What Constitutes a Good Salary in the U.S.?

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Although many factors come into play when evaluating a job, salary is a very important one. Whether you’re choosing a career, negotiating a starting salary, or asking for a raise, it’s beneficial to have an idea of the appropriate pay range for your experience, industry, and location. This will empower you in any conversations you have about your salary.

Of course, determining the salary you should be receiving is easier said than done. There are many components that can affect the amount of pay you receive, including your level of education or type of degree, your professional experience, your skill set, your references, and how you perform in an interview. External factors may impact your salary as well.

How to Get Salary Information

Salary data is a great starting point to get a sense of what constitutes fair pay for your role, experience level, and location. You can start by checking the Bureau of Labor Statistics (BLS), which produces a survey of wages that includes mean and median salary figures.

The BLS data also lists salary levels by percentile for 10 percent, 25 percent, 75 percent, and 90 percent of workers surveyed in that occupation. For example, construction managers’ average annual wage was $101,000, but at the 75th percentile, they earned $121,570 on average. This means that those managers earned more than 74 percent of workers in the same field. This data can help employees determine whether they have a good salary compared to others in their occupation.

In addition to the BLS data, there are many other sites like Payscale.com, Indeed.com, and Salary.com that provide salary information for various job titles and occupations. If you’re interested in learning about salaries at a specific company, you can check sites like Glassdoor.com. You can also look at salary data for a certain location. For example, Zippia ranks the top 100 job markets, with the average salary for each location.

Networking with others in your field, such as college alumni, members of professional associations, and family contacts, can help you to determine a good salary in your field. In general, you should refrain from asking someone else’s salary outright. Rather, frame your approach as a question about yourself. For example, you can ask, "Given your understanding of my background, what would be a good salary for me?"

Salary Variations Based on Location

When you’re researching salaries, keep in mind that salaries can vary drastically based on where the position is located. For example, a good salary in Topeka, Kansas, would likely not be considered good in New York City. This is because the cost of living, the state of the economy, and the supply and demand of workers in the field can all impact the amount companies pay to hire quality talent. Salary may also vary based on the unemployment rate and job outlook for the state.

You can search the BLS for salary by state and then compare that to national data for the same occupation. Salary calculators such as the Payscale Cost of Living Indicator enable you to factor in how location can impact salary. For example, if you are currently earning $50,000 in Omaha, Nebraska, as a marketing manager, you would need to earn $97,989 to maintain the same standard of living in San Francisco, California.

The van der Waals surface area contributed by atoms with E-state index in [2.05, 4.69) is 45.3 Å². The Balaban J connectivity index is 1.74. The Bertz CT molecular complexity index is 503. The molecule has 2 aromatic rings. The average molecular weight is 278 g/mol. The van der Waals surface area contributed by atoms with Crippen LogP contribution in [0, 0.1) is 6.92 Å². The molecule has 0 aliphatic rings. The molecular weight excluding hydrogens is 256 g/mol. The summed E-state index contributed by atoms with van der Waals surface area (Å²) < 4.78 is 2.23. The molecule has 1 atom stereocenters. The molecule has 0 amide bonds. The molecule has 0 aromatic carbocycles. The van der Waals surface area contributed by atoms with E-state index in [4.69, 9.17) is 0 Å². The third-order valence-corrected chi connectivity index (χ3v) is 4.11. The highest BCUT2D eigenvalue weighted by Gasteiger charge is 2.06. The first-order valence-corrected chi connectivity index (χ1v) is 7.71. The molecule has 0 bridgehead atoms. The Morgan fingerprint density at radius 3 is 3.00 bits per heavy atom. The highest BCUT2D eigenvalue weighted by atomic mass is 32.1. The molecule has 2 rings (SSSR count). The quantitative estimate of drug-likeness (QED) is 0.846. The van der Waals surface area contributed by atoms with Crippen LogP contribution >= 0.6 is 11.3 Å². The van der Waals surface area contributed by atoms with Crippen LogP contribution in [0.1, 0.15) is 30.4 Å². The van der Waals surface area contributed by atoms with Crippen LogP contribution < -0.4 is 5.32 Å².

This can make things a little trickier when you’re trying to determine a fair salary for a remote job, especially if a company is entirely based in a different city or state. In general, focus on what constitutes fair pay for your location, as you’ll be the one paying for your living costs.

Other Factors to Consider

Another angle for evaluating a salary is to think about the organization’s expectations for its employees. If you will be expected to work 80 hours a week in an intense, high-pressure environment, then a “good” salary might be considerably higher than for another company that offers greater work-life balance, flexible hours, and less stress. Ultimately, it’s up to you to determine your priorities.

Also, keep in mind that salary is only one component of total compensation. You need to consider employee benefits, such as health insurance, vacation time, and 401(k) matching, when evaluating salary. A somewhat lower salary can still be good if the employer pays most of the premium for a high-quality health plan and matches up to 8 percent of your 401(k) contributions, for example. Try to get a full picture of the compensation package—including any perks such as relocation funds, commuter benefits, gym memberships, and complimentary lunches—when considering a job offer.

Lastly, when evaluating a salary for a new position or a career change, you should keep in mind the potential for growth at the organization. For example, you might be comfortable with a lower starting salary if the employer has a proven track record for training and promoting employees from your initial title.

The Best Salary for You

Ultimately, a “good” salary is a very individual decision that is dependent on not just your marketability but also your personal priorities. It can be important to have a clear idea of your requirements for a position beyond just the salary, enabling you to enter any conversation about pay with a comprehensive understanding of what you need from your employer.